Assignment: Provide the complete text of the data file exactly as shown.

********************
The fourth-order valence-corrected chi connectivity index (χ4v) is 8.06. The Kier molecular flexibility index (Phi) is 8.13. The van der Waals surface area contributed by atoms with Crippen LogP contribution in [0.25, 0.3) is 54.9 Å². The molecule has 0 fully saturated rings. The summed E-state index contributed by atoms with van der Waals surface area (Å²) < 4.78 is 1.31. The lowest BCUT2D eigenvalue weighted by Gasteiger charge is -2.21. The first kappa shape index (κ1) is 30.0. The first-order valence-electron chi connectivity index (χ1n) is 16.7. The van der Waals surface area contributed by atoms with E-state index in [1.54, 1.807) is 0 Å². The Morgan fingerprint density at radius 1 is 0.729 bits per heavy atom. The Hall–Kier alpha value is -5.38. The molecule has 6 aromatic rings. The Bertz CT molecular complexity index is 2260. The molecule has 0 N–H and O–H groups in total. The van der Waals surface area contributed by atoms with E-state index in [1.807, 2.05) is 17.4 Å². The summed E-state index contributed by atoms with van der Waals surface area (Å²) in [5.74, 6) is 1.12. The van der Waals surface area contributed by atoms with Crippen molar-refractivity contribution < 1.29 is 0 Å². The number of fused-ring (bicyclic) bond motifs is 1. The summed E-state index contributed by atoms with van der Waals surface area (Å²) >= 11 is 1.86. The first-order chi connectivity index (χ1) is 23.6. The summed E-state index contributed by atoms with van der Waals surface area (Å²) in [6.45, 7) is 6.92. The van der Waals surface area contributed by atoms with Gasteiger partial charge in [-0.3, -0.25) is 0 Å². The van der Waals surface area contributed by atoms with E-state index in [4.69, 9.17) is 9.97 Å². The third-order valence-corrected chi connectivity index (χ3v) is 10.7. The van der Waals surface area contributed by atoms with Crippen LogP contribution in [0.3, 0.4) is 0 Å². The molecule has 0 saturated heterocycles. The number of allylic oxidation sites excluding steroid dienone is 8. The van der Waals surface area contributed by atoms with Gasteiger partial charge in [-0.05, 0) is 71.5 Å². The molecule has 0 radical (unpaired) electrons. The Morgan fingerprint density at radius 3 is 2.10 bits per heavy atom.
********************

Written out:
The fourth-order valence-corrected chi connectivity index (χ4v) is 8.06. The Kier molecular flexibility index (Phi) is 8.13. The van der Waals surface area contributed by atoms with Crippen LogP contribution in [0.25, 0.3) is 54.9 Å². The molecule has 0 fully saturated rings. The summed E-state index contributed by atoms with van der Waals surface area (Å²) < 4.78 is 1.31. The lowest BCUT2D eigenvalue weighted by Gasteiger charge is -2.21. The first kappa shape index (κ1) is 30.0. The first-order valence-electron chi connectivity index (χ1n) is 16.7. The van der Waals surface area contributed by atoms with E-state index in [1.54, 1.807) is 0 Å². The Morgan fingerprint density at radius 1 is 0.729 bits per heavy atom. The Hall–Kier alpha value is -5.38. The molecule has 6 aromatic rings. The Bertz CT molecular complexity index is 2260. The molecule has 0 N–H and O–H groups in total. The van der Waals surface area contributed by atoms with E-state index in [1.807, 2.05) is 17.4 Å². The summed E-state index contributed by atoms with van der Waals surface area (Å²) in [5.74, 6) is 1.12. The van der Waals surface area contributed by atoms with Crippen molar-refractivity contribution < 1.29 is 0 Å². The number of fused-ring (bicyclic) bond motifs is 1. The summed E-state index contributed by atoms with van der Waals surface area (Å²) >= 11 is 1.86. The first-order chi connectivity index (χ1) is 23.6. The summed E-state index contributed by atoms with van der Waals surface area (Å²) in [6.45, 7) is 6.92. The van der Waals surface area contributed by atoms with Gasteiger partial charge in [-0.3, -0.25) is 0 Å². The van der Waals surface area contributed by atoms with E-state index in [4.69, 9.17) is 9.97 Å². The third-order valence-corrected chi connectivity index (χ3v) is 10.7. The van der Waals surface area contributed by atoms with Crippen LogP contribution in [0.3, 0.4) is 0 Å². The molecule has 0 saturated heterocycles. The number of allylic oxidation sites excluding steroid dienone is 8. The van der Waals surface area contributed by atoms with Gasteiger partial charge in [-0.05, 0) is 71.5 Å². The molecule has 0 radical (unpaired) electrons. The Morgan fingerprint density at radius 3 is 2.10 bits per heavy atom.